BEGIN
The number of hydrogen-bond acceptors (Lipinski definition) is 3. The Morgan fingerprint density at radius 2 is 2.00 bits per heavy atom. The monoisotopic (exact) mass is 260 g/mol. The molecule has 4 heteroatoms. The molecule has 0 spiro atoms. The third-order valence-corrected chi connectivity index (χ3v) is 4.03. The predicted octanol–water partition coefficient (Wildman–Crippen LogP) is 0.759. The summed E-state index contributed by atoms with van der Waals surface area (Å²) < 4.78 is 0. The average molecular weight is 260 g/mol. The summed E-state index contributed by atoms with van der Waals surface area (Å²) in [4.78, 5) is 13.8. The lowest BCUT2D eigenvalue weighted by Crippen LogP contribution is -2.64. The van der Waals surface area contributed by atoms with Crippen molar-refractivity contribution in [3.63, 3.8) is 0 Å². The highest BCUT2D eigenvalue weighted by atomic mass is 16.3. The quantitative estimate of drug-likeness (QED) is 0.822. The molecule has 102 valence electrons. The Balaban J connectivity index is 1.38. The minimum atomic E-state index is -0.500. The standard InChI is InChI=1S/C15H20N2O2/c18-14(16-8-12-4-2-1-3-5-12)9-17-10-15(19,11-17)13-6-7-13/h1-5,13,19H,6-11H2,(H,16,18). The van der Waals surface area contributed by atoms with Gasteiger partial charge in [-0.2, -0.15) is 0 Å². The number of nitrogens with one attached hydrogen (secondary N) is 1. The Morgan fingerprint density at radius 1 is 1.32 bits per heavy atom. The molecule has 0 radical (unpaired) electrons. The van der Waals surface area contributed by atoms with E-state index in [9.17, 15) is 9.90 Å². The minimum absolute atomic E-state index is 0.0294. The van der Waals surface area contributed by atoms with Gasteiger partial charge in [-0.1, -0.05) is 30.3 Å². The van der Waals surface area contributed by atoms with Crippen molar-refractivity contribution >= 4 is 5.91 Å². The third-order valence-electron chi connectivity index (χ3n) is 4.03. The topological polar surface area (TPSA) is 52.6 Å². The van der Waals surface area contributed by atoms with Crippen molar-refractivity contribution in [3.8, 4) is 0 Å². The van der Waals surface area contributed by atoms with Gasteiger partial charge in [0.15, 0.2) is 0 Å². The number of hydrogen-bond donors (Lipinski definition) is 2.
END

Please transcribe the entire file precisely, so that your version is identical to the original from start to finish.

The number of hydrogen-bond acceptors (Lipinski definition) is 3. The Morgan fingerprint density at radius 2 is 2.00 bits per heavy atom. The monoisotopic (exact) mass is 260 g/mol. The molecule has 4 heteroatoms. The molecule has 0 spiro atoms. The third-order valence-corrected chi connectivity index (χ3v) is 4.03. The predicted octanol–water partition coefficient (Wildman–Crippen LogP) is 0.759. The summed E-state index contributed by atoms with van der Waals surface area (Å²) < 4.78 is 0. The average molecular weight is 260 g/mol. The summed E-state index contributed by atoms with van der Waals surface area (Å²) in [4.78, 5) is 13.8. The lowest BCUT2D eigenvalue weighted by Crippen LogP contribution is -2.64. The van der Waals surface area contributed by atoms with Crippen molar-refractivity contribution in [3.63, 3.8) is 0 Å². The highest BCUT2D eigenvalue weighted by atomic mass is 16.3. The quantitative estimate of drug-likeness (QED) is 0.822. The molecule has 102 valence electrons. The Balaban J connectivity index is 1.38. The minimum atomic E-state index is -0.500. The standard InChI is InChI=1S/C15H20N2O2/c18-14(16-8-12-4-2-1-3-5-12)9-17-10-15(19,11-17)13-6-7-13/h1-5,13,19H,6-11H2,(H,16,18). The van der Waals surface area contributed by atoms with Gasteiger partial charge in [-0.2, -0.15) is 0 Å². The number of nitrogens with one attached hydrogen (secondary N) is 1. The Morgan fingerprint density at radius 1 is 1.32 bits per heavy atom. The molecule has 0 radical (unpaired) electrons. The van der Waals surface area contributed by atoms with E-state index in [9.17, 15) is 9.90 Å². The minimum absolute atomic E-state index is 0.0294. The van der Waals surface area contributed by atoms with Gasteiger partial charge in [-0.1, -0.05) is 30.3 Å². The van der Waals surface area contributed by atoms with Crippen molar-refractivity contribution >= 4 is 5.91 Å². The third-order valence-electron chi connectivity index (χ3n) is 4.03. The topological polar surface area (TPSA) is 52.6 Å². The van der Waals surface area contributed by atoms with Crippen molar-refractivity contribution in [3.8, 4) is 0 Å². The van der Waals surface area contributed by atoms with Gasteiger partial charge in [0.15, 0.2) is 0 Å². The number of hydrogen-bond donors (Lipinski definition) is 2.